10 Example 5 The process of Example 1 is repeated except for a variation in the amount and the nature of the tin salt used, and the tin treatment is carried out at the boil for 2 hours. The following table shows the variation in usage of tin salts and the results of the various treatments.

Equivalent Tin Salt Used Parts by S1103, Per- Results Weight cent of Flakes SIlFz 0.25 0.1 No colors, no TiO coating. SnF 2. 5 0.96 Dull colors. Sl'iFz 7. 5 2.88 Good colors. SIlF-z 25.0 9.6 Do. SnClz-2H O 1. 25 0.32 N 0 colors, no T10;

coating. SIlClz-2Hz0 2. 50 0.68 Dull colors. SIlClg-ZI'I20.-. 5.00 1. 36 Excellent colors. SnC12-2HzO 12. 50 3. 36 Do. SnCl2-2H2O 25.00 6. 68 Do. SnCl -2H2O 125.0 33. 40 Do. K SnClg-2H;O 250.0 66. 8 Fenelzrally dull co ors. L Such-511 0". 25.0 4. 3 Good colors.

Those treatments which have used tin salts equivalent to at least about 1.0% SnO and not more than about 35% SnO based on the glass flakes used have given excellent results. Of course larger amounts of the salt can be used; however, as indicated, the resulting colors are not as satisfactory.

Example 6 250 parts of glass flakes as in Example 1 are slurried in 2500 parts water to which is added 25 parts of crystalline SnCl -2H O. The slurry is heated to the boil and boiled 2 hours, then filtered, washed and dried. 25 part portions of these dry flakes are each slurried in 250 parts water to which is then added varying amounts of titanyl sulfate solution (15.5% TiO FA. as set forth in the table below. Each portion is then boiled 2 hours, filtered, washed free of soluble salts, and dried to give coated glass flakes exhibiting lustrous sparkle and brilliant interference colors which vary with the usage of TiO as shown in the table.

Solution T10 6.4 parts 32.2 parts Example 7 parts of a filter cake of precipitated hydrous TiO (36.7% TiO is further washed with dilute NH OH until free of sulfate ion. It is then dispersed in 1000 parts of water and peptized by adding a small amount of HCl. After standing overnight, the colloidal suspension is decanted from any undispersed particles and adjusted, on a solids content basis, to 1% solids.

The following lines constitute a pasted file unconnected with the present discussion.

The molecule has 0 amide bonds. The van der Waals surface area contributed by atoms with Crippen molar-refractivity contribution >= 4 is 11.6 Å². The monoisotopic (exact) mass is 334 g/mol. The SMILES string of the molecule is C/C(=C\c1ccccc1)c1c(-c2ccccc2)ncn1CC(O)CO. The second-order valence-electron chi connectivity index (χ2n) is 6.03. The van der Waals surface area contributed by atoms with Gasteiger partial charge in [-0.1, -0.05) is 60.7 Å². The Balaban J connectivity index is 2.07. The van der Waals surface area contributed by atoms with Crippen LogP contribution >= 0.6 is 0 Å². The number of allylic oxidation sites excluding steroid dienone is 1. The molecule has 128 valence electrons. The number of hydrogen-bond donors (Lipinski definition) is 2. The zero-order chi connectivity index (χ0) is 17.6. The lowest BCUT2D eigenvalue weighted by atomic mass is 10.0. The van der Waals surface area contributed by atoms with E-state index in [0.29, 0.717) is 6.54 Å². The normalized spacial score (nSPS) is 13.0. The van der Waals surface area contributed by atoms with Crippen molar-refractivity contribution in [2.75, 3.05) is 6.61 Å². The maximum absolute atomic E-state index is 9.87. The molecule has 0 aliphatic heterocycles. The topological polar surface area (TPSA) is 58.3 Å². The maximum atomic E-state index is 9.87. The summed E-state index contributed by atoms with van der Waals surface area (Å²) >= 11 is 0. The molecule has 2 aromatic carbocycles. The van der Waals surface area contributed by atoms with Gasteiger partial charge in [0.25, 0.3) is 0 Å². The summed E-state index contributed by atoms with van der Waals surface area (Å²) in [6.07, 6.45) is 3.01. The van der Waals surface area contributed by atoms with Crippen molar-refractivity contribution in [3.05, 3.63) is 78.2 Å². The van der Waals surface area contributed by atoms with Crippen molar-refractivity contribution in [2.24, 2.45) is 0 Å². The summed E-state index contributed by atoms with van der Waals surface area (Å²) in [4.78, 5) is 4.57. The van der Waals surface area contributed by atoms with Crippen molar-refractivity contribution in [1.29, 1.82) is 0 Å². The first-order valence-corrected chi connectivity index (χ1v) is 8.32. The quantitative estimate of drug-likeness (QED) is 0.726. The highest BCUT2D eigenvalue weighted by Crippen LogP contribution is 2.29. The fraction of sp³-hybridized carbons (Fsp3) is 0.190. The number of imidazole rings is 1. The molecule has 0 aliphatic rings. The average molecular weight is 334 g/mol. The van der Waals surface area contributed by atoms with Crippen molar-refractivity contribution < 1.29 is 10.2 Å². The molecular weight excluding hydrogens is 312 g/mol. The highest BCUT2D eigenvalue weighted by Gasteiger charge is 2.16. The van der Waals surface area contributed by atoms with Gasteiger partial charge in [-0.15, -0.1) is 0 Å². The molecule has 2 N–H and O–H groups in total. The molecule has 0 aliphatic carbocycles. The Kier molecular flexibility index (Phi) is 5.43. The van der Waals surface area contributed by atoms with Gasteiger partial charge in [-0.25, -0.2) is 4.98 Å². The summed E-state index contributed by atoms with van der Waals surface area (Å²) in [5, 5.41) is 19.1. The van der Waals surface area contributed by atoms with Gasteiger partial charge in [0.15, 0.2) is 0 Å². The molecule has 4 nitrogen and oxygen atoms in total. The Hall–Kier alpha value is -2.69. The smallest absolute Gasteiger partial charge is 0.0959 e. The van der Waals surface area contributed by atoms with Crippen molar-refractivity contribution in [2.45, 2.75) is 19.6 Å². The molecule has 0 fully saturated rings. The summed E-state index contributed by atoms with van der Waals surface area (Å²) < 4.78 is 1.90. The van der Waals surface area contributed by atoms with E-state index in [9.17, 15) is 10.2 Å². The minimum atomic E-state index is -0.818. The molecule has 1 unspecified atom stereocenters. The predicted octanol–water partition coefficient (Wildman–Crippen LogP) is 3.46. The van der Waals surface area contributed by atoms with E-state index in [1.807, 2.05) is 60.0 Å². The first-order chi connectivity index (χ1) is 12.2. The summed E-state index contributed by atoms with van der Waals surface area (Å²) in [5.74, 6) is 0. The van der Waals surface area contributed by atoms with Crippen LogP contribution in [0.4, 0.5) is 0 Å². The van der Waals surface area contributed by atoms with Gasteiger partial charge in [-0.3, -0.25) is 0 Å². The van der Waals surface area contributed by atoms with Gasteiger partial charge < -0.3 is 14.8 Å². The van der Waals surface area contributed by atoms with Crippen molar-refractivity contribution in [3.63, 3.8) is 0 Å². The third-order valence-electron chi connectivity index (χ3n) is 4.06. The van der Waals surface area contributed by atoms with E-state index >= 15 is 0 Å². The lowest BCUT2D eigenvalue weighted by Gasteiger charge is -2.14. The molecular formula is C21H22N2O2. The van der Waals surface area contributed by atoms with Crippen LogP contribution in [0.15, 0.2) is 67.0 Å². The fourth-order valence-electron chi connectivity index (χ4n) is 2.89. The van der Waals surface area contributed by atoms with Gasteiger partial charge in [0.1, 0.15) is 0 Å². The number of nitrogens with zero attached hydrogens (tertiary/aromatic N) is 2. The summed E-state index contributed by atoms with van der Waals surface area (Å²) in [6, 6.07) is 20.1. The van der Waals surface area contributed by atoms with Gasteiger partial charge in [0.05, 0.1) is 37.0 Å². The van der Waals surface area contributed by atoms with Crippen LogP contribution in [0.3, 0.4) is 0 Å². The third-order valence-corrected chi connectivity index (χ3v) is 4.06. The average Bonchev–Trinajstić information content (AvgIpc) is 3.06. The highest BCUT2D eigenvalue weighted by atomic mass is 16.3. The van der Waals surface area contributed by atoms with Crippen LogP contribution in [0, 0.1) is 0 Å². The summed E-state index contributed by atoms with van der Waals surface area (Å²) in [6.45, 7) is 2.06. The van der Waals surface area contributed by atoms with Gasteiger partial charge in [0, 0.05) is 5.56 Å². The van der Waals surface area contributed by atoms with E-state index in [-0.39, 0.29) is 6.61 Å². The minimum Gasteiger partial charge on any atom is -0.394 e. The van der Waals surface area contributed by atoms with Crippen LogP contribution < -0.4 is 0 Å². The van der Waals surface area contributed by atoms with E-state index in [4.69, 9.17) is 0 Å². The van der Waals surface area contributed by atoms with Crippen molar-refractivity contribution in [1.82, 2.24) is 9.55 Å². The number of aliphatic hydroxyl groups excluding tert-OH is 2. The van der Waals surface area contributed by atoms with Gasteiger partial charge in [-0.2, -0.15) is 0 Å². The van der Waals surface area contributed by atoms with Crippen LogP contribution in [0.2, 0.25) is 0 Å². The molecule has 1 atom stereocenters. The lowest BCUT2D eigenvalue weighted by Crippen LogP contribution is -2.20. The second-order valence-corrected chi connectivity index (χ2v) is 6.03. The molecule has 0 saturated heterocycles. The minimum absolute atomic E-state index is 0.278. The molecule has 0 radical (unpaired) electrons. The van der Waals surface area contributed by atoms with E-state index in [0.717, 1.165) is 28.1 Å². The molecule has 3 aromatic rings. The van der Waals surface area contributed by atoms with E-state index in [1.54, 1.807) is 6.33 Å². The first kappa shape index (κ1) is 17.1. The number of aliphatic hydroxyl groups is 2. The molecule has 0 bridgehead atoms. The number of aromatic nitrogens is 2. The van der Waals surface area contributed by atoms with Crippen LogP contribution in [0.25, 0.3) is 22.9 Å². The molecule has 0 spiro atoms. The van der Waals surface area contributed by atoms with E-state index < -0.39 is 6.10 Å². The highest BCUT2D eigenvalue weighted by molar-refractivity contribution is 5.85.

100 parts of the glass flakes as used in Example 1 are dispersed in 1000 parts of the 1% hydrous TiO colloid and stirred for 30 minutes at room temperature. The slurry is then filtered, washed and dried at 80 C. The dried product is reslurried in 1000 parts'water at 60 C. to which is added 615 parts of titanyl sulfate solution (15.5 TiO FA. 80). The slurry is heated to the boil and boiled for 3 hours with samples examined every 15 minutes as shown in Example 1, to obtain the same progression of interference colors as the coating with hydrous TiO proceeds. The end point of the series is a lustrous glass flake pigment with a yellowish-green color.

Example 8 parts of the fibrous boehmite modification of alumina monohydrate [AlO(OH)] is slurried in 100 parts of water and the pH adjusted to 3.6-3 .7 with dilute nitric acid, the mixture then being stirred vigorously, as in a Waring Blender, for 15 minutes, and finally diluted to a volume equivalent to 5 00 parts of water, After standing overnight, the colloidal suspension is decanted from a very small amount of undispersed material and 50 parts of glass flakes is added thereto. After stirring for 30 minutes, the charge is filtered, washed and dried overnight at 80 C. The flakes are redispersed in 500 parts of water at 55 C. to which is added 123 parts of titanyl sulfate solution (15.5% T FA. -80) and the charge heated to the boil and boiled 3 hours. Samples taken at minutes intervals show the same progression of interference colors illustrated in Example 1 and the products are lustrous glass flake pigments with brilliant colors.

Example 9 A neutral precipitate of hydrous 210 is peptized with about 10% acetic acid to give a colloidal suspension which is further diluted to 1% ZrO content. parts of glass flakes are stirred into 250 parts of the 1% ZrO colloid and further stirred for minutes, then filtered, washed and dried at 80 C. to form a nucleating surface of a zirconium oxide compound on the glass flakes. These treated glass flakes are then dispersed in 250 parts of water to which is then added 65 parts of titany-l sulfate solution (15.5% TiO The slurry is heated to the boil and held at the boil for 2 hours. The product is filtered, washed free of soluble salts and dried to give a flake pigment with a lustrous sparkle and a bluish-green interference color.